In the United States, approximately 179 million cases of acute diarrhea occur each year, and most of those cases are entirely preventable, a researcher from The University of Texas Health Science Center at Houston (UTHealth) concluded in a New England Journal of Medicine review article.
Herbert L. DuPont, M.D., director of the Center for Infectious Diseases at the UTHealth School of Public Health, examined current causes, prevention strategies and treatment for acute diarrhea in healthy adults. He says the main causes of diarrheal infections include norovirus outbreaks and foodborne pathogens, with most coming from contaminated leafy green vegetables.
Produce is the most common source of diarrhea due to foodborne intestinal illness. Most consumers are not aware that 98 percent of spinach and lettuce bought from grocery stores is not inspected and much of it comes from developing countries. One study showed that of the 2 percent that is inspected, 40 percent failed inspection and could be contaminated by diarrhea-producing E. coli or Salmonella.
"Consumers need to give their leafy greens a bath and a shower in order to make sure they are safe to eat," says DuPont, instructing that leafy greens must be soaked in a bowl of water or the sink and then rinsed thoroughly by running water through a colander before consumption in order to avoid contaminants.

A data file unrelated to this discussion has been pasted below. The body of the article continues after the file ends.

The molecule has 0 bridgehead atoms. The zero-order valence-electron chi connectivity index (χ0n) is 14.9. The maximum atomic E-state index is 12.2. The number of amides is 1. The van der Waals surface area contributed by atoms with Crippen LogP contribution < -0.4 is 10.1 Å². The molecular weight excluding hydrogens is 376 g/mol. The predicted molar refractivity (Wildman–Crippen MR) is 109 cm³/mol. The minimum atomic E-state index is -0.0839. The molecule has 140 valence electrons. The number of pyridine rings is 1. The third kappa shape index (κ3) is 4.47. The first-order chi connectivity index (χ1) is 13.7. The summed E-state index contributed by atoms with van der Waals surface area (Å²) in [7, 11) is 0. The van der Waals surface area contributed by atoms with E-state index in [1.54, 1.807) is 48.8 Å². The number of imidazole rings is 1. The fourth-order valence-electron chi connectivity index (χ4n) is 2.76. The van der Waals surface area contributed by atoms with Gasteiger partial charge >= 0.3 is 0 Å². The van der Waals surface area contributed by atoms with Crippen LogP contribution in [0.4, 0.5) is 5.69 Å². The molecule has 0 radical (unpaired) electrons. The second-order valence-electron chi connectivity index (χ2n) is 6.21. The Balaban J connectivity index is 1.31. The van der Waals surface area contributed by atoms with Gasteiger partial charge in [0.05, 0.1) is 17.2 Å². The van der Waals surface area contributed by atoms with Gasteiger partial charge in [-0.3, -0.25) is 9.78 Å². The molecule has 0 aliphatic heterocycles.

Noroviruses are the principal cause of diarrheal infections and are responsible for 50 percent of outbreaks due to the high potential for person-to-person spread. The outbreaks are particularly common in closed populations such as cruise ships, nursing homes, dormitories and hospitals. Eighty-three percent of deaths from acute diarrhea in the U.S. occur in adults ages 65 or older who have weaker immune systems and often are residing in closed populations.
"It's important for people who are experiencing symptoms to seek medical attention if they are sick longer than 48 hours, have fever or are passing bloody diarrhea," says DuPont.
Post-diarrheal health complications are major unappreciated concerns, DuPont says. After intestinal infection, a small number of people develop chronic conditions like arthritis, irritable bowel syndrome (IBS) or even autoimmune diseases like Guillain-Barre Syndrome, a form of paralysis. These complications usually affect people who have been exposed to pathogens that cause severe intestinal inflammation in people who are sicker, younger and for IBS, in those who are already dealing with depression or a chronic anxiety disorder.
DuPont says his analysis of current treatments for acute diarrhea shows a need for antibiotic treatment for certain infections. Most currently used drugs for diarrhea treat symptoms and ease pain, but these treatments do not shorten the illness. These drugs are of particular value for those who become ill while traveling to allow people to take bus trips or flights.
Clostridium difficile-associated diarrhea, or "C diff", is one of the most prevalent causes of fatal illness from diarrhea and usually emerges during or after a hospital stay in people who take antibiotics. Our current therapy for C diff is inadequate, with high rates of recurrent disease, says DuPont. He suggests developing vaccines to provide protection against C difficile and to use fecal microbiota transplantation (putting healthy bacteria from the intestine of the ill person) for people with multiple recurrences of C diff.
DuPont's review article is featured in the April 17 issue of the New England Journal of Medicine.
The University of Texas Health Science Center at Houston